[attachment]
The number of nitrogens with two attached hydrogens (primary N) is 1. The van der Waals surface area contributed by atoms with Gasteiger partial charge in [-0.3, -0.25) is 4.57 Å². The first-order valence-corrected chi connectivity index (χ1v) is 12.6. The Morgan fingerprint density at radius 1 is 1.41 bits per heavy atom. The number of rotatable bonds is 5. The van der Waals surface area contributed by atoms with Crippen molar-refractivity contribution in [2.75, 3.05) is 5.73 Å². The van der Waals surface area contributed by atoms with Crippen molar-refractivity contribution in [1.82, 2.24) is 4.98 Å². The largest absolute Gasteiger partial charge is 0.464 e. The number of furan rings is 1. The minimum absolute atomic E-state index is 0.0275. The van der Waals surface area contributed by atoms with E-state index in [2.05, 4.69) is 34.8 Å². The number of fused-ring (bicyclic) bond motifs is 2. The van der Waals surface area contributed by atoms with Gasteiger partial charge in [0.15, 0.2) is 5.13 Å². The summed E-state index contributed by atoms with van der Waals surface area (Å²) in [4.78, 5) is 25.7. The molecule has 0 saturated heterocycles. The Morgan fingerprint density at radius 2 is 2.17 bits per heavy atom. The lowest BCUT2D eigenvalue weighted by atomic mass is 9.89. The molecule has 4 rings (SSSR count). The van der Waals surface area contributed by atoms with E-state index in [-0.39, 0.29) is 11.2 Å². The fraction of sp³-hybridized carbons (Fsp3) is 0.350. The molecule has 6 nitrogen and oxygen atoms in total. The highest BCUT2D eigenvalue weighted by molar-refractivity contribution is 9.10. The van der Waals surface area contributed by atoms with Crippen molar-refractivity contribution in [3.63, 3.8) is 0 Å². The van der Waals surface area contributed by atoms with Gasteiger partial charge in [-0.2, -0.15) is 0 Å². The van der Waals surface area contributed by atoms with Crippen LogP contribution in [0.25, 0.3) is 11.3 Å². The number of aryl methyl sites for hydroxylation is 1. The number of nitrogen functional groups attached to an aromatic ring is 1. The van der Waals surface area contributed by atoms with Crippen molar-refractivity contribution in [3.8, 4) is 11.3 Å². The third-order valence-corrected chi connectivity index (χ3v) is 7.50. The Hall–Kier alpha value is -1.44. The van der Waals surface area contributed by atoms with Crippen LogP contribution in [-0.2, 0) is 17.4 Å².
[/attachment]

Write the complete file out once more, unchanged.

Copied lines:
The number of nitrogens with two attached hydrogens (primary N) is 1. The van der Waals surface area contributed by atoms with Gasteiger partial charge in [-0.3, -0.25) is 4.57 Å². The first-order valence-corrected chi connectivity index (χ1v) is 12.6. The Morgan fingerprint density at radius 1 is 1.41 bits per heavy atom. The number of rotatable bonds is 5. The van der Waals surface area contributed by atoms with Crippen molar-refractivity contribution in [2.75, 3.05) is 5.73 Å². The van der Waals surface area contributed by atoms with Crippen molar-refractivity contribution in [1.82, 2.24) is 4.98 Å². The largest absolute Gasteiger partial charge is 0.464 e. The number of furan rings is 1. The minimum absolute atomic E-state index is 0.0275. The van der Waals surface area contributed by atoms with E-state index in [2.05, 4.69) is 34.8 Å². The number of fused-ring (bicyclic) bond motifs is 2. The van der Waals surface area contributed by atoms with Gasteiger partial charge in [0.15, 0.2) is 5.13 Å². The summed E-state index contributed by atoms with van der Waals surface area (Å²) in [4.78, 5) is 25.7. The molecule has 0 saturated heterocycles. The Morgan fingerprint density at radius 2 is 2.17 bits per heavy atom. The lowest BCUT2D eigenvalue weighted by atomic mass is 9.89. The molecule has 4 rings (SSSR count). The van der Waals surface area contributed by atoms with E-state index in [-0.39, 0.29) is 11.2 Å². The fraction of sp³-hybridized carbons (Fsp3) is 0.350. The molecule has 6 nitrogen and oxygen atoms in total. The highest BCUT2D eigenvalue weighted by molar-refractivity contribution is 9.10. The van der Waals surface area contributed by atoms with Crippen molar-refractivity contribution in [3.63, 3.8) is 0 Å². The van der Waals surface area contributed by atoms with Gasteiger partial charge in [-0.2, -0.15) is 0 Å². The van der Waals surface area contributed by atoms with Crippen LogP contribution in [0.25, 0.3) is 11.3 Å². The number of aryl methyl sites for hydroxylation is 1. The number of nitrogen functional groups attached to an aromatic ring is 1. The van der Waals surface area contributed by atoms with Crippen molar-refractivity contribution in [3.8, 4) is 11.3 Å². The third-order valence-corrected chi connectivity index (χ3v) is 7.50. The Hall–Kier alpha value is -1.44. The van der Waals surface area contributed by atoms with Crippen LogP contribution in [-0.2, 0) is 17.4 Å².